Luis Scola has always been honest to the media, albeit bereft of specifics, in his season with the Phoenix Suns. His words emanate with authenticity and purpose. When Scola talks, people listen and nod.
More than any other player or coach this season, Scola has been open about saying what we were all thinking.
"We just don't know how to play well," Scola told Craig Grialou on Sunday night after the loss to the Hornets. Grialou, with arizonasports.com, is the intrepid reporter who finds time with players outside the "normal" media sessions. "We don't know how to play basketball and that's why we lose. Until we learn how to play 48 minutes of basketball, we're not going to win games. I'm surprised we won (23) games playing this way. Many of the games we won, we did the same thing. We just overcame it somehow.
"I'm also surprised we didn't fix it. We saw the problem pretty much the first week and we couldn't fix it. It's very frustrating. It's a bad year."
Scola has been telling us the problem all season long. Back when the season was young and Alvin Gentry was trying to rally the troops into a winning record, Scola already saw the writing on the wall. He was the first to speak openly of what would become a very long season.
Scola on November 2
"There's only one way to win games and that's playing focused for forty-eight minutes and play hard and hustle and do all the little things," he said after just the second game of the season, a good win against a bad Detroit team.
"It's not going to be pretty a lot of times," he warned. "But that's just the way it has to be."
Scola on November 24
"I am discourgaged," Luis Scola said, about the ongoing deficits. "I know we are going to lose a lot more games than we are going to win if we put ourselves 15, 16, 18, 19 down. We are going to lose most of those games."
The Suns started the season allowing 10-point deficits in 11 of their first 13 games. And remember, this was the EASY part of their season schedule.
Scola on December 1
"We need to change the dynamic, we need to change our attitude, we need to change our minds," he said. "We're in the kind of dynamic where everything goes wrong. We just can't get it going.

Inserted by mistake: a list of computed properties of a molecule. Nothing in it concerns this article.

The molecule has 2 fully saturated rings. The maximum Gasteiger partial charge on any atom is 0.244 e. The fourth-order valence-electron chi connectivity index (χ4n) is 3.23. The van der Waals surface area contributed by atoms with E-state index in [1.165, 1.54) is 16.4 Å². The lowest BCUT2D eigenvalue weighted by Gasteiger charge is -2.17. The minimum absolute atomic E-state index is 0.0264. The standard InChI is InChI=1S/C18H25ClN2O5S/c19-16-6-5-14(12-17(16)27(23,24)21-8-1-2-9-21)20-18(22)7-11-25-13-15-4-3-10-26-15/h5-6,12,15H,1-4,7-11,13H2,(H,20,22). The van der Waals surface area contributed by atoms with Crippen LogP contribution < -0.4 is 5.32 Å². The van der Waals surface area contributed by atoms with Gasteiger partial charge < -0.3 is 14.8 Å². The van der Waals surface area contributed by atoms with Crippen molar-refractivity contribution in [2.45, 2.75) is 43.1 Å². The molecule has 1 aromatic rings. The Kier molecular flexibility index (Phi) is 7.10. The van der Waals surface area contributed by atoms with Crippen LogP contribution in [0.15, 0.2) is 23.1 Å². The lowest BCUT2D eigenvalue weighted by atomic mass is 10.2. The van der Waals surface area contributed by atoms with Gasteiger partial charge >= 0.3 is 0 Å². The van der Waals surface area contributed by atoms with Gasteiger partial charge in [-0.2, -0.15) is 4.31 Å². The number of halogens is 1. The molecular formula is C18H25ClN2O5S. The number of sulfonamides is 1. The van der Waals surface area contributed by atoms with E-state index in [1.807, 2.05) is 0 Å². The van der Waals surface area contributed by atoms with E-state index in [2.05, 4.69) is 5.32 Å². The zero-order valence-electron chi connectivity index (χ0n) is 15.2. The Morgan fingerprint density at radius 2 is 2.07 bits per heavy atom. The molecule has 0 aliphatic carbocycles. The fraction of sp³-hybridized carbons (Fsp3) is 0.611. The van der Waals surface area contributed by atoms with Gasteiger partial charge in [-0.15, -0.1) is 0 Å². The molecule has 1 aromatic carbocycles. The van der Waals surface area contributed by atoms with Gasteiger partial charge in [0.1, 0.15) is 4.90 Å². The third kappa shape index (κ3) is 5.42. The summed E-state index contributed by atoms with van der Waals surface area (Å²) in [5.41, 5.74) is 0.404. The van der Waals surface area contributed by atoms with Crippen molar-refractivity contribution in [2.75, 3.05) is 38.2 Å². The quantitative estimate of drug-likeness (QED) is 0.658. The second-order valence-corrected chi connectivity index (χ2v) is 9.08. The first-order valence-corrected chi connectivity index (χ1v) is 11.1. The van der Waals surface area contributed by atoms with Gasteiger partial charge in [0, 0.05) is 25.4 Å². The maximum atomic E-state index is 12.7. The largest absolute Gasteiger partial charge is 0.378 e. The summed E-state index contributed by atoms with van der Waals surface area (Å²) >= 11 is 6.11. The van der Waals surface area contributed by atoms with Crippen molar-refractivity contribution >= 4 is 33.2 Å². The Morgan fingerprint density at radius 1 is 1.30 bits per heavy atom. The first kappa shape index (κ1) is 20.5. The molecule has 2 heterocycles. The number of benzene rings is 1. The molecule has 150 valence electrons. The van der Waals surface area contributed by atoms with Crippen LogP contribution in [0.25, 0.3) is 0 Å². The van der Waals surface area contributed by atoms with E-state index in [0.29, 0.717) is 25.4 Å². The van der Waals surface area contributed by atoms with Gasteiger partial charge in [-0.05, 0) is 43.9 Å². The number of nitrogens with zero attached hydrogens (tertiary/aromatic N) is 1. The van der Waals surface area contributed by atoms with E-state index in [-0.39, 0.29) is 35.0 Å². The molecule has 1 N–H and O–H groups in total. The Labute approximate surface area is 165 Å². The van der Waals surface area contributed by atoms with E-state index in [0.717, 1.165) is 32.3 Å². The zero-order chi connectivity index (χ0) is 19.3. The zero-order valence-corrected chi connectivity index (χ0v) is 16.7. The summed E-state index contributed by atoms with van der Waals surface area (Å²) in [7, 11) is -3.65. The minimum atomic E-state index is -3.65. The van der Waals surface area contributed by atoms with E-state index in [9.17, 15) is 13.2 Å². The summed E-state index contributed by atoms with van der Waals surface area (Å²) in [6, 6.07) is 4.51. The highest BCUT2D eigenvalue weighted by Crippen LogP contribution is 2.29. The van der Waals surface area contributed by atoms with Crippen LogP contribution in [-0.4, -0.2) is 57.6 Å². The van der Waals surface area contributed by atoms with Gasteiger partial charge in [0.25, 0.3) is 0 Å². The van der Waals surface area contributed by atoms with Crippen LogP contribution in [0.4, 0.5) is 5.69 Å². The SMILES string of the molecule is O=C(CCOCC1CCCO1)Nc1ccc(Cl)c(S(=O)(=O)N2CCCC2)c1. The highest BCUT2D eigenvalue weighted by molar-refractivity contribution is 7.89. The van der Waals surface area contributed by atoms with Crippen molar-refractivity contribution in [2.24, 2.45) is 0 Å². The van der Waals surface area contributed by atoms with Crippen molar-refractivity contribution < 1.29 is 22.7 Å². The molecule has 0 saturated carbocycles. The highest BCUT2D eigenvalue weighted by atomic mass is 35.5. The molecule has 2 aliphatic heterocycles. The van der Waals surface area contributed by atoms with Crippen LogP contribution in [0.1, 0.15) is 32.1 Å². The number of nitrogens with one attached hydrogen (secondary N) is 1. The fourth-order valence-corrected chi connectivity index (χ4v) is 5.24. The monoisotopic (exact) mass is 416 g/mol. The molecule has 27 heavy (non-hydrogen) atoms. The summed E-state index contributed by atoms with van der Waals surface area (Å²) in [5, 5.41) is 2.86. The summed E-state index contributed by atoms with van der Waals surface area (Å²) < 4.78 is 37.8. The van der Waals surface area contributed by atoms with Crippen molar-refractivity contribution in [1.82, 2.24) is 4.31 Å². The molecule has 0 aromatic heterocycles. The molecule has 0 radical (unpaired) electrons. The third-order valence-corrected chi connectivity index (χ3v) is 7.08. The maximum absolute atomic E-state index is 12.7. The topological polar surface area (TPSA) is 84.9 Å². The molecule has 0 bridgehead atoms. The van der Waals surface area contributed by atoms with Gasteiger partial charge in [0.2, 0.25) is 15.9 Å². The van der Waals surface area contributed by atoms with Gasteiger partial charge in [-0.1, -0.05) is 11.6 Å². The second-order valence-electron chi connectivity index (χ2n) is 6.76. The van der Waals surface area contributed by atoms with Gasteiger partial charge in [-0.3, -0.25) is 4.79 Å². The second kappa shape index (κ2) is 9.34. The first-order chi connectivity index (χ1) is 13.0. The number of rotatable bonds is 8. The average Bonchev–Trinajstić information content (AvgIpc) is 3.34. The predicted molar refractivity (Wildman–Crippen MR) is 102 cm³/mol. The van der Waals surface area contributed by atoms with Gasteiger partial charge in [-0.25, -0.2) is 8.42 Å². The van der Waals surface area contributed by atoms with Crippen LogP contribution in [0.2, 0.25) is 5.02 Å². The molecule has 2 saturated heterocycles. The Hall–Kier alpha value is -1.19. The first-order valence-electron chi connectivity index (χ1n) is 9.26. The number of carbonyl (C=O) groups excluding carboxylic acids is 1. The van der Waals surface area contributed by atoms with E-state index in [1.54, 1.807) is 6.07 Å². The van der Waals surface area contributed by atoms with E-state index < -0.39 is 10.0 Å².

"We need to start thinking like a winning team. We need to start believing in ourselves and winning games."
Scola on December 10
"I don't know," Luis Scola said once again to a throng of reporters after the game, his response as honest as it can be to the media. He was not angry or defensive or evasive. He was, and always is, open and forthcoming and willing to talk to the media after every game. He apologizes for not having better answers.
"We don't have a day off anymore," he said about Monday's off day after the back-to-back. By his tone, you could tell he was grasping at straws. "We need to practice. It's not going to happen by talking. I think a lot about it, I just don't know."
After we left him alone, he just sat there in his shorts at least ten more minutes. He didn't go take a shower or talk to any other players. He just sat there, staring at the floor.
Since that game, Luis Scola's presence after games has been fleeting. He and most of the other Suns players prefer to hang out in the hot tub until long after the media give up and go home for the night.
Only diehard reporters like Paul Coro and Craig Grialou have gotten the occasional soundbite from Luis at off hours and times.
The writing was on the wall early, folks. It has clearly had little to do with the coach, since the Suns have burned through two of them. One was 13-28, the other has been 10-26. One had a full compliment of players, the other has had to go without Marcin Gortat since starting 8-13.
Both had to deal with virtually the same roster of players though, and the frustration has been high all year. Everyone is frustrated, not just Luis Scola. Dragic has called out unnamed teammates for lack of effort. So has Marcin Gortat. Both head coaches have bemoaned lack of consistent effort as well.
It's been a bad, bad season. Luis Scola knew it from day one.
Let's not absolve Luis of all blame here. He has not been able to help lead a charge in the right direction. He says he's surprised the Suns haven't figure it out, yet part of that can be attributed to the leadership on the court.
But amid the turmoil, Scola has been a model of consistency. He has earned consistent minutes despite a youth movement because he exemplifies what the coaches have wanted all season: effort every second.